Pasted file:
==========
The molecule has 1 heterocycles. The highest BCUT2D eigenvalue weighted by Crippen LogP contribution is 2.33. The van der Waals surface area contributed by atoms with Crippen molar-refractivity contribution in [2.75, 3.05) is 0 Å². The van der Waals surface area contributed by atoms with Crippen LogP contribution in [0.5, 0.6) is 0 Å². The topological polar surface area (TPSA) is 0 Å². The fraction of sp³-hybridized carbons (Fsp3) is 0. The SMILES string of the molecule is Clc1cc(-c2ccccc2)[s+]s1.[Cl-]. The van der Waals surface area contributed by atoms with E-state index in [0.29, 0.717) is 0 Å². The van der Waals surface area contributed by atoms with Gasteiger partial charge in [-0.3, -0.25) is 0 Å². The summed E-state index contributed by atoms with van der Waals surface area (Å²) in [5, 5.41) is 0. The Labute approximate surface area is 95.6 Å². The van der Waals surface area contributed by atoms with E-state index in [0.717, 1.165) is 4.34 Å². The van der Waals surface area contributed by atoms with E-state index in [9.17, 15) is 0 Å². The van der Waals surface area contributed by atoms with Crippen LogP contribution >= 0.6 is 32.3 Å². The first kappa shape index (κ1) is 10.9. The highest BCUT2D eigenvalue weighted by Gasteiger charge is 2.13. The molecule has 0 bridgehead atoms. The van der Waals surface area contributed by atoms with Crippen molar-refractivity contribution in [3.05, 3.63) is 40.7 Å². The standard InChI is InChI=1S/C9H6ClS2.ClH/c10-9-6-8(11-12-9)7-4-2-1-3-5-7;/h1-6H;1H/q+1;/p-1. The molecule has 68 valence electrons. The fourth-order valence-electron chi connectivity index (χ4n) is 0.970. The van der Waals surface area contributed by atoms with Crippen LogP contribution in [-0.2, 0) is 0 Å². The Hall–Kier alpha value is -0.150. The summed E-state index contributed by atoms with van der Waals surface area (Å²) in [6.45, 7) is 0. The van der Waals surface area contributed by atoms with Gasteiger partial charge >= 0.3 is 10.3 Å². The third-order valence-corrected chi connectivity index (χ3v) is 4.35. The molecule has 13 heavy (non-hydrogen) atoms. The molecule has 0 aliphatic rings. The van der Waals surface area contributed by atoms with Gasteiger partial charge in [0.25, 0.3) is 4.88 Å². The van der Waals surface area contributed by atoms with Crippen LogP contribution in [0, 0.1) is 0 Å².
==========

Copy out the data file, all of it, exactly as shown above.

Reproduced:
The molecule has 1 heterocycles. The highest BCUT2D eigenvalue weighted by Crippen LogP contribution is 2.33. The van der Waals surface area contributed by atoms with Crippen molar-refractivity contribution in [2.75, 3.05) is 0 Å². The van der Waals surface area contributed by atoms with Crippen LogP contribution in [0.5, 0.6) is 0 Å². The topological polar surface area (TPSA) is 0 Å². The fraction of sp³-hybridized carbons (Fsp3) is 0. The SMILES string of the molecule is Clc1cc(-c2ccccc2)[s+]s1.[Cl-]. The van der Waals surface area contributed by atoms with E-state index in [0.29, 0.717) is 0 Å². The van der Waals surface area contributed by atoms with Gasteiger partial charge in [-0.3, -0.25) is 0 Å². The summed E-state index contributed by atoms with van der Waals surface area (Å²) in [5, 5.41) is 0. The Labute approximate surface area is 95.6 Å². The van der Waals surface area contributed by atoms with E-state index in [0.717, 1.165) is 4.34 Å². The van der Waals surface area contributed by atoms with E-state index in [9.17, 15) is 0 Å². The van der Waals surface area contributed by atoms with Crippen LogP contribution >= 0.6 is 32.3 Å². The first kappa shape index (κ1) is 10.9. The highest BCUT2D eigenvalue weighted by Gasteiger charge is 2.13. The molecule has 0 bridgehead atoms. The van der Waals surface area contributed by atoms with Crippen molar-refractivity contribution in [3.05, 3.63) is 40.7 Å². The standard InChI is InChI=1S/C9H6ClS2.ClH/c10-9-6-8(11-12-9)7-4-2-1-3-5-7;/h1-6H;1H/q+1;/p-1. The molecule has 68 valence electrons. The fourth-order valence-electron chi connectivity index (χ4n) is 0.970. The van der Waals surface area contributed by atoms with Crippen LogP contribution in [-0.2, 0) is 0 Å². The Hall–Kier alpha value is -0.150. The summed E-state index contributed by atoms with van der Waals surface area (Å²) in [6.45, 7) is 0. The van der Waals surface area contributed by atoms with Gasteiger partial charge >= 0.3 is 10.3 Å². The third-order valence-corrected chi connectivity index (χ3v) is 4.35. The molecule has 13 heavy (non-hydrogen) atoms. The molecule has 0 aliphatic rings. The van der Waals surface area contributed by atoms with Gasteiger partial charge in [0.25, 0.3) is 4.88 Å². The van der Waals surface area contributed by atoms with Crippen LogP contribution in [0, 0.1) is 0 Å².